I remember walking into a briefing on the Erasmus scheme while at university. I remember thinking this scheme reflected the principles of the European Union — uniting Europeans from all backgrounds behind a common identity by creating it together. The film, the “Auberge Espagnole”, itself epitomised this Erasmus experience of what the European good society could look like. But did it really reflect how young people lived their lives in the noughties?
What else united young Europeans? More and more us got places at university, more and more us got into debt paying for tuition fees and more and more of us were betrayed by the myth that graduates would get graduate jobs. The only bar we had a chance of practising at was at the local pub, bistrot or discoteca. All we’ve done is wait. Wait by the phone in the hope of a job, wait restaurant tables to pay the bills and wait in the queue for the dole.
For those who of us who couldn’t get into university, we were promised that employers preferred vocational skills to degrees, so more and more of us took up apprenticeships. The only vocation that united us was trying to hard to please the employers who ignored these new diplomas and preferred recruiting from their old boys networks.
To stop the rise in youth unemployment, governments traded off our wellbeing with employers by allowing them to pay us as little as possible. In many cases we were paid less than the minimum allowed, providing loopholes for the most powerful professions — accountants, lawyers and politicians — to recruit first class talent on pocket money wages. Despite our governments’ blind belief in economic growth, wages in relation to the cost of living fell. We became the “Generation Precaire”.
And now the recession’s turned up on our doorstep, young workers are the first to be shown the door. Youth unemployment has shot up across the continent — between 30 to 40% of young people are out of work in most of Europe and that’s not even including all those who graduated this autumn and have just joined the queue.
We may look back at the noughties and forget the fads that came and went — from Big Brother to X Factor — but we won’t forget being unemployed even when we get older. Not being in work means we lose valuable experience and training and even when we get a job, we’re going to go back to the cycle of low self esteem and lack of job security, low wages and lack of career advancement.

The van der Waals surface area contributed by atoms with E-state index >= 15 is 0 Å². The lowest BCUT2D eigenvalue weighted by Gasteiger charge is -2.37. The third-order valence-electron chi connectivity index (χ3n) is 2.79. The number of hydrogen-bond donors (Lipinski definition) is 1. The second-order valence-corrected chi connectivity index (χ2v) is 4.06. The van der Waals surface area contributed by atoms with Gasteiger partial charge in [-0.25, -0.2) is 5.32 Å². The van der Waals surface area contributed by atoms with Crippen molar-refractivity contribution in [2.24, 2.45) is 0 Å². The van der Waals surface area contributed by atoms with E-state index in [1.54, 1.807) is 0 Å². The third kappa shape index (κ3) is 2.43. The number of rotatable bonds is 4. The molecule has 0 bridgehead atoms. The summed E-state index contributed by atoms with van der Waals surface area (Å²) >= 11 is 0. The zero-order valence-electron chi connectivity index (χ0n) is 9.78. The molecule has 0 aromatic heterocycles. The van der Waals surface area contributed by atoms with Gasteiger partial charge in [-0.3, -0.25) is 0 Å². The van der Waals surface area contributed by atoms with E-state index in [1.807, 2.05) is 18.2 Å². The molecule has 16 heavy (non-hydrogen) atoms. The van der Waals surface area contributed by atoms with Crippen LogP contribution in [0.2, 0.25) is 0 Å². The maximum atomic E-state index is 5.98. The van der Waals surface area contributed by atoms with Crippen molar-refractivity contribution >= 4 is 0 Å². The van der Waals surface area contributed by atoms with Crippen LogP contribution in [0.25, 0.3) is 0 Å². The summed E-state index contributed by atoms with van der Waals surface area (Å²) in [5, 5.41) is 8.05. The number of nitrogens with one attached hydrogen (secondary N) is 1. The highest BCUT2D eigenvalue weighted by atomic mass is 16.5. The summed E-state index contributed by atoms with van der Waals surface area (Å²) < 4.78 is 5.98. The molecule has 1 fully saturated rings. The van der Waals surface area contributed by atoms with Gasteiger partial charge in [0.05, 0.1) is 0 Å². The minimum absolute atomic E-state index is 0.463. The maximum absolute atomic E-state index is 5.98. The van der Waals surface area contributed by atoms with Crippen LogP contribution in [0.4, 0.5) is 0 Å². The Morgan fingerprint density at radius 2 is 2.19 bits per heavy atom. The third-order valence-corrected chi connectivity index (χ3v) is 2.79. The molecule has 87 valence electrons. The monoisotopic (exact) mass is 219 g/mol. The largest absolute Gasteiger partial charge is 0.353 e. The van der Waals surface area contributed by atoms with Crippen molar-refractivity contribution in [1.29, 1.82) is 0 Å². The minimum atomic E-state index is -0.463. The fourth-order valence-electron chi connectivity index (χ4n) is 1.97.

As a generation, we don’t know where to turn back to. Like other under-represented groups in the places of power, young people are marginalised. In politics, we are too often restricted to “youth issues”. In the economy, we are treated as ideal bait for consumption. In society we are asked to wait our turn, we are the “next generation”, but next never means now.
It’s partly why we are least likely to take part in the structures defined by the generation that preceded them — such as political parties and trade unions. With the crisis we face, people are crying out for a new way of doing politics. It’s not that young people aren’t interested in politics, it’s that they see no way of being able to make change happen.
That’s why so many are refusing the compromises of the centre left and putting their trust in the parties on the fringes — from the greens to the far left, just look at the recent election results in Germany and France. Many more aren’t even bothering to vote and instead taking to the streets to fight the marketisation of their education, storming the runways to make sure future generations don’t pay the price.
Our grandparent’s generation fought and got the welfare state, our parents took to the streets for individual liberties. The challenges for our generation can only be solved by working together across borders. Only doing this can provide us with a decent future across Europe.